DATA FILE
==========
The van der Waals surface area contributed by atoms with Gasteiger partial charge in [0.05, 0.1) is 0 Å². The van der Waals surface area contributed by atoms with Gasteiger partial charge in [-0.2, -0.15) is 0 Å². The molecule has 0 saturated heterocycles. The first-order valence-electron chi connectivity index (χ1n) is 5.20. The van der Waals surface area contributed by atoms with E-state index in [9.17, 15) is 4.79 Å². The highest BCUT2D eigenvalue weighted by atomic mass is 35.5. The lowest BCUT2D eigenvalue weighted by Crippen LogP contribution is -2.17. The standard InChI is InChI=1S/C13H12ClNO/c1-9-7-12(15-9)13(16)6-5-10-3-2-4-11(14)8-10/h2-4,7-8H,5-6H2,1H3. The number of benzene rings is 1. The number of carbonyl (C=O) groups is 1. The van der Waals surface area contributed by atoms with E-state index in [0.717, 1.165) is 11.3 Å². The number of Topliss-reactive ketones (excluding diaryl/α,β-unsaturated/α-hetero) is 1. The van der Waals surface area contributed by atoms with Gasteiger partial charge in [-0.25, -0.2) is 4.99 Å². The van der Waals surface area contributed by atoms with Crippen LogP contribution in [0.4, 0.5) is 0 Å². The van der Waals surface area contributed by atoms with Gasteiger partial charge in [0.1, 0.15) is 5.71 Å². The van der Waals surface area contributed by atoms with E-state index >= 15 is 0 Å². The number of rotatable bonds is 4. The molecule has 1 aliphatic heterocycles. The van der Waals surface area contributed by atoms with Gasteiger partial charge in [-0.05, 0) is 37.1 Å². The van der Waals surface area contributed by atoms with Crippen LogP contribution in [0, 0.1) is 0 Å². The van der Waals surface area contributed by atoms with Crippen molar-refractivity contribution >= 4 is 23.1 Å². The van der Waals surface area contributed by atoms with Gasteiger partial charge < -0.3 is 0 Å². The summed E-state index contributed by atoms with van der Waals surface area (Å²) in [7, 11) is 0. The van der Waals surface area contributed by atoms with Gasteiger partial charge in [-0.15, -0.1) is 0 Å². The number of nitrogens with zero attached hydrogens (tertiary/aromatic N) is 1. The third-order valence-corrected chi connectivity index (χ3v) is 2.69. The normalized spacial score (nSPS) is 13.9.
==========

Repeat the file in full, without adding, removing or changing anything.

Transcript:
The van der Waals surface area contributed by atoms with Gasteiger partial charge in [0.05, 0.1) is 0 Å². The van der Waals surface area contributed by atoms with Gasteiger partial charge in [-0.2, -0.15) is 0 Å². The molecule has 0 saturated heterocycles. The first-order valence-electron chi connectivity index (χ1n) is 5.20. The van der Waals surface area contributed by atoms with E-state index in [9.17, 15) is 4.79 Å². The highest BCUT2D eigenvalue weighted by atomic mass is 35.5. The lowest BCUT2D eigenvalue weighted by Crippen LogP contribution is -2.17. The standard InChI is InChI=1S/C13H12ClNO/c1-9-7-12(15-9)13(16)6-5-10-3-2-4-11(14)8-10/h2-4,7-8H,5-6H2,1H3. The number of benzene rings is 1. The number of carbonyl (C=O) groups is 1. The van der Waals surface area contributed by atoms with E-state index in [0.717, 1.165) is 11.3 Å². The number of Topliss-reactive ketones (excluding diaryl/α,β-unsaturated/α-hetero) is 1. The van der Waals surface area contributed by atoms with Gasteiger partial charge in [-0.25, -0.2) is 4.99 Å². The van der Waals surface area contributed by atoms with Crippen LogP contribution in [0.4, 0.5) is 0 Å². The van der Waals surface area contributed by atoms with Gasteiger partial charge in [0.1, 0.15) is 5.71 Å². The van der Waals surface area contributed by atoms with E-state index >= 15 is 0 Å². The number of rotatable bonds is 4. The molecule has 1 aliphatic heterocycles. The van der Waals surface area contributed by atoms with Gasteiger partial charge in [-0.05, 0) is 37.1 Å². The van der Waals surface area contributed by atoms with Crippen LogP contribution in [0, 0.1) is 0 Å². The van der Waals surface area contributed by atoms with Crippen molar-refractivity contribution >= 4 is 23.1 Å². The van der Waals surface area contributed by atoms with Gasteiger partial charge < -0.3 is 0 Å². The summed E-state index contributed by atoms with van der Waals surface area (Å²) in [7, 11) is 0. The van der Waals surface area contributed by atoms with Gasteiger partial charge in [-0.15, -0.1) is 0 Å². The number of nitrogens with zero attached hydrogens (tertiary/aromatic N) is 1. The third-order valence-corrected chi connectivity index (χ3v) is 2.69. The normalized spacial score (nSPS) is 13.9.